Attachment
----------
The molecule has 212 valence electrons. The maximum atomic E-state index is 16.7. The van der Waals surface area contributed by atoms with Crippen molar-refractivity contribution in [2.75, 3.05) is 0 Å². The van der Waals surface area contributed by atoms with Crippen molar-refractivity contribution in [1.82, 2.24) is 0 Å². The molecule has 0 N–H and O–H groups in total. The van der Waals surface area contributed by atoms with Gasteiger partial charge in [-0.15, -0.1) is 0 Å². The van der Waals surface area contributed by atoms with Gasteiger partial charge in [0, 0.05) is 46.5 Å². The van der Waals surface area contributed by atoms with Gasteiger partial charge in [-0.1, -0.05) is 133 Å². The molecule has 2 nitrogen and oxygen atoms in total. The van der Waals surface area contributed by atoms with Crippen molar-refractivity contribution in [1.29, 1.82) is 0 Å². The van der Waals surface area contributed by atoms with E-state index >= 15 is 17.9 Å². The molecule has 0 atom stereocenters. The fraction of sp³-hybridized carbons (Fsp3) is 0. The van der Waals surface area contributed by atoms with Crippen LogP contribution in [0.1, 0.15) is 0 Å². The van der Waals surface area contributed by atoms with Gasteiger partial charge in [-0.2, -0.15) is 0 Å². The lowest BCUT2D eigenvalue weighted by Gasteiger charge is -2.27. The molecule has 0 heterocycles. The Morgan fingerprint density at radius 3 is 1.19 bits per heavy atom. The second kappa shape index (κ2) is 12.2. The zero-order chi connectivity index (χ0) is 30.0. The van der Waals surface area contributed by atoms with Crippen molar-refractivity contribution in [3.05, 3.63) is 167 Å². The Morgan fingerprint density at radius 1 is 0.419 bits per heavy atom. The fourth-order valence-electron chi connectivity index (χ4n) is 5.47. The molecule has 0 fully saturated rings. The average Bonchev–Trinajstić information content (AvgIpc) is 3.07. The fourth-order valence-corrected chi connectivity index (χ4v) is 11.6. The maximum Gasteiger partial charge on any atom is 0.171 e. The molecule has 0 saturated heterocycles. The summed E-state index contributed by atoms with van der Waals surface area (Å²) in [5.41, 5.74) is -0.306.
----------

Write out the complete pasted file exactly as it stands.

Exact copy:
The molecule has 212 valence electrons. The maximum atomic E-state index is 16.7. The van der Waals surface area contributed by atoms with Crippen molar-refractivity contribution in [2.75, 3.05) is 0 Å². The van der Waals surface area contributed by atoms with Crippen molar-refractivity contribution in [1.82, 2.24) is 0 Å². The molecule has 0 N–H and O–H groups in total. The van der Waals surface area contributed by atoms with Gasteiger partial charge in [-0.15, -0.1) is 0 Å². The van der Waals surface area contributed by atoms with Gasteiger partial charge in [0, 0.05) is 46.5 Å². The van der Waals surface area contributed by atoms with Gasteiger partial charge in [-0.1, -0.05) is 133 Å². The molecule has 2 nitrogen and oxygen atoms in total. The van der Waals surface area contributed by atoms with Crippen molar-refractivity contribution in [1.29, 1.82) is 0 Å². The van der Waals surface area contributed by atoms with E-state index >= 15 is 17.9 Å². The molecule has 0 atom stereocenters. The fraction of sp³-hybridized carbons (Fsp3) is 0. The van der Waals surface area contributed by atoms with Crippen LogP contribution in [0.1, 0.15) is 0 Å². The van der Waals surface area contributed by atoms with Gasteiger partial charge in [-0.2, -0.15) is 0 Å². The lowest BCUT2D eigenvalue weighted by Gasteiger charge is -2.27. The molecule has 0 heterocycles. The Morgan fingerprint density at radius 3 is 1.19 bits per heavy atom. The second kappa shape index (κ2) is 12.2. The zero-order chi connectivity index (χ0) is 30.0. The van der Waals surface area contributed by atoms with Crippen molar-refractivity contribution in [3.05, 3.63) is 167 Å². The Morgan fingerprint density at radius 1 is 0.419 bits per heavy atom. The fourth-order valence-electron chi connectivity index (χ4n) is 5.47. The molecule has 0 fully saturated rings. The average Bonchev–Trinajstić information content (AvgIpc) is 3.07. The fourth-order valence-corrected chi connectivity index (χ4v) is 11.6. The maximum Gasteiger partial charge on any atom is 0.171 e. The molecule has 0 saturated heterocycles. The summed E-state index contributed by atoms with van der Waals surface area (Å²) in [5.41, 5.74) is -0.306.